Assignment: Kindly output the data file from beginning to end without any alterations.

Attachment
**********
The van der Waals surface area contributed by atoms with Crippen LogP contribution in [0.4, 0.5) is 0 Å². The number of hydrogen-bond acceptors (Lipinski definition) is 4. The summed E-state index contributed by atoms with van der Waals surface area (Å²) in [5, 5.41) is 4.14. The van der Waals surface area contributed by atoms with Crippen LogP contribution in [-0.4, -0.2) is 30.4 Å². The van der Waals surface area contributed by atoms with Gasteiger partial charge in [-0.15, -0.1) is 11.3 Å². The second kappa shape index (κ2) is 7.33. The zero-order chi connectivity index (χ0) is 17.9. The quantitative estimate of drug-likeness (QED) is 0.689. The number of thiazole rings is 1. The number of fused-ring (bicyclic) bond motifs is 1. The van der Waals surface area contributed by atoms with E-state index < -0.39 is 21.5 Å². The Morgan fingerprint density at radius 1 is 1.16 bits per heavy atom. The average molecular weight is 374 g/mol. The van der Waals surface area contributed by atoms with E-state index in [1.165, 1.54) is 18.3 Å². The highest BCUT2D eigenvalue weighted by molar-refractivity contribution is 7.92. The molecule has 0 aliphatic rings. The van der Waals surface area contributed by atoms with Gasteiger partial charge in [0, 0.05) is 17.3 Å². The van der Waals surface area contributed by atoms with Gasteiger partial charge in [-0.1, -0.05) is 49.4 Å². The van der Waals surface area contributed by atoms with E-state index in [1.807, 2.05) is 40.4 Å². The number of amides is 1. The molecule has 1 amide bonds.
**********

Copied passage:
The van der Waals surface area contributed by atoms with Crippen LogP contribution in [0.4, 0.5) is 0 Å². The number of hydrogen-bond acceptors (Lipinski definition) is 4. The summed E-state index contributed by atoms with van der Waals surface area (Å²) in [5, 5.41) is 4.14. The van der Waals surface area contributed by atoms with Crippen LogP contribution in [-0.4, -0.2) is 30.4 Å². The van der Waals surface area contributed by atoms with Gasteiger partial charge in [-0.15, -0.1) is 11.3 Å². The second kappa shape index (κ2) is 7.33. The zero-order chi connectivity index (χ0) is 17.9. The quantitative estimate of drug-likeness (QED) is 0.689. The number of thiazole rings is 1. The number of fused-ring (bicyclic) bond motifs is 1. The van der Waals surface area contributed by atoms with E-state index < -0.39 is 21.5 Å². The Morgan fingerprint density at radius 1 is 1.16 bits per heavy atom. The average molecular weight is 374 g/mol. The van der Waals surface area contributed by atoms with E-state index in [1.165, 1.54) is 18.3 Å². The highest BCUT2D eigenvalue weighted by molar-refractivity contribution is 7.92. The molecule has 0 aliphatic rings. The van der Waals surface area contributed by atoms with Gasteiger partial charge in [0, 0.05) is 17.3 Å². The van der Waals surface area contributed by atoms with Gasteiger partial charge in [-0.1, -0.05) is 49.4 Å². The van der Waals surface area contributed by atoms with E-state index in [1.807, 2.05) is 40.4 Å². The number of amides is 1. The molecule has 1 amide bonds.